Known for their extensive support for the arts--with its scattered global launches of Louis Vuitton galleries (Espace Culturels)-- fashion house, LV has recently launched its Double Exposure Campaign.
The luxury brand is embarking on releasing a series of photos for this particular campaign (and there are many)--using a back to the basics type of--dare we say it, manual camera: the mercurial collodion process. This photographic technique goes back to the very root of photography--pre-iphone-camera-apps and the digital age--the subject is required to stay still for at least 12 seconds to capture the proper image with the collodion wet plate camera.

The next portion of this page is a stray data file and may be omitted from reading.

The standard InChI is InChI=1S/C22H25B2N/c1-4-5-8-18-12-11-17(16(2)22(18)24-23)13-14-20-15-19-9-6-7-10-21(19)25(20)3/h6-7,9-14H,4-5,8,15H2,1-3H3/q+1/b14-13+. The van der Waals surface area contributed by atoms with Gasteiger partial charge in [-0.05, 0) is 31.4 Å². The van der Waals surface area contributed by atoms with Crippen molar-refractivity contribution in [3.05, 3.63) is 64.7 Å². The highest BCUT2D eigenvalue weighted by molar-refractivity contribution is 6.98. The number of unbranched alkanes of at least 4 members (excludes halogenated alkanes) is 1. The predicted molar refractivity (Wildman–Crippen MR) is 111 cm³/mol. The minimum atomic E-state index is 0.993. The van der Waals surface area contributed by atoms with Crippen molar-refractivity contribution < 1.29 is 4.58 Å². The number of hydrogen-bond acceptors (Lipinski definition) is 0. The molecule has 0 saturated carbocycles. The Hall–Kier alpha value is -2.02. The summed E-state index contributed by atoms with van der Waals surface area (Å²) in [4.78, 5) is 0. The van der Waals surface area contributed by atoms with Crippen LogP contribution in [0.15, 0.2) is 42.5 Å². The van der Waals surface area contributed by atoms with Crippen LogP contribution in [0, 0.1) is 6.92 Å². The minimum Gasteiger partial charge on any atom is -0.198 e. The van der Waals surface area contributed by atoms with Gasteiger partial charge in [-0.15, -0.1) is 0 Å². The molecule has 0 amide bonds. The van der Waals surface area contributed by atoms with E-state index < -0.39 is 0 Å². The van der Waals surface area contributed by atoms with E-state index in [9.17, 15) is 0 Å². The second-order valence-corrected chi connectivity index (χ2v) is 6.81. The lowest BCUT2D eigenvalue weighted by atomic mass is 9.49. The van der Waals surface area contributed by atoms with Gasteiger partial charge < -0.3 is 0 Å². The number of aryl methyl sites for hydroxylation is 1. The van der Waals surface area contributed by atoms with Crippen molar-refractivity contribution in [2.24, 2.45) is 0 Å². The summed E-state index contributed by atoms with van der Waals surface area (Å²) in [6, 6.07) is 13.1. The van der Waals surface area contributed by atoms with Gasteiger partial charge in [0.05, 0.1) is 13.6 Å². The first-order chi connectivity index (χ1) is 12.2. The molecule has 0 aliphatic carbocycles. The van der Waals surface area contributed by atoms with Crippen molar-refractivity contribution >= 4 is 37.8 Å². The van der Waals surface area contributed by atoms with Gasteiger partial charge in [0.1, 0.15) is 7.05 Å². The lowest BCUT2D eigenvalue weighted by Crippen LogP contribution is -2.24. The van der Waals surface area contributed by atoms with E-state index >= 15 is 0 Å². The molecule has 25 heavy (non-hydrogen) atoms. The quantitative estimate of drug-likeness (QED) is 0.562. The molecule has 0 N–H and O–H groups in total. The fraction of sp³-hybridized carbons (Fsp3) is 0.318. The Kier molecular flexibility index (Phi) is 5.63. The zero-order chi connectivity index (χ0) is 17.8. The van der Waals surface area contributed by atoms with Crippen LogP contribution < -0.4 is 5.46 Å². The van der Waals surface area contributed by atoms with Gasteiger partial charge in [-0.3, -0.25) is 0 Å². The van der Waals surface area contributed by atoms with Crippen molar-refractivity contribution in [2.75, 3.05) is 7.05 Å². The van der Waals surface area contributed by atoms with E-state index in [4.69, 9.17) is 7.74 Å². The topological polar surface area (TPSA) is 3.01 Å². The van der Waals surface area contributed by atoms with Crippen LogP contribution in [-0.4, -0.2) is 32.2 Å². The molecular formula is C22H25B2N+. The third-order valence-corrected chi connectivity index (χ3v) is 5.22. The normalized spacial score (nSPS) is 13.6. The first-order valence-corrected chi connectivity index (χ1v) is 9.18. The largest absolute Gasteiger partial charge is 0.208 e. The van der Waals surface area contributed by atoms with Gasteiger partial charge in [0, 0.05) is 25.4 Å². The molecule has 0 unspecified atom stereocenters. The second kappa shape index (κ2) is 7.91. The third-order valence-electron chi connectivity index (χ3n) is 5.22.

Louis Vuitton's strategy is to capture pictures of the subject first in this very intricate romantic practice, followed by a film to showcase the subject's characteristic possessions. The first persona to step up to the LV plate is Sam Taylor-Wood. Taylor-Wood is a British photographer and filmmaker--quite appropriate to open up the conversation regarding the evolution of photography. Have a watch at her short film below to experience a peak of the collodion campaign process (after the jump).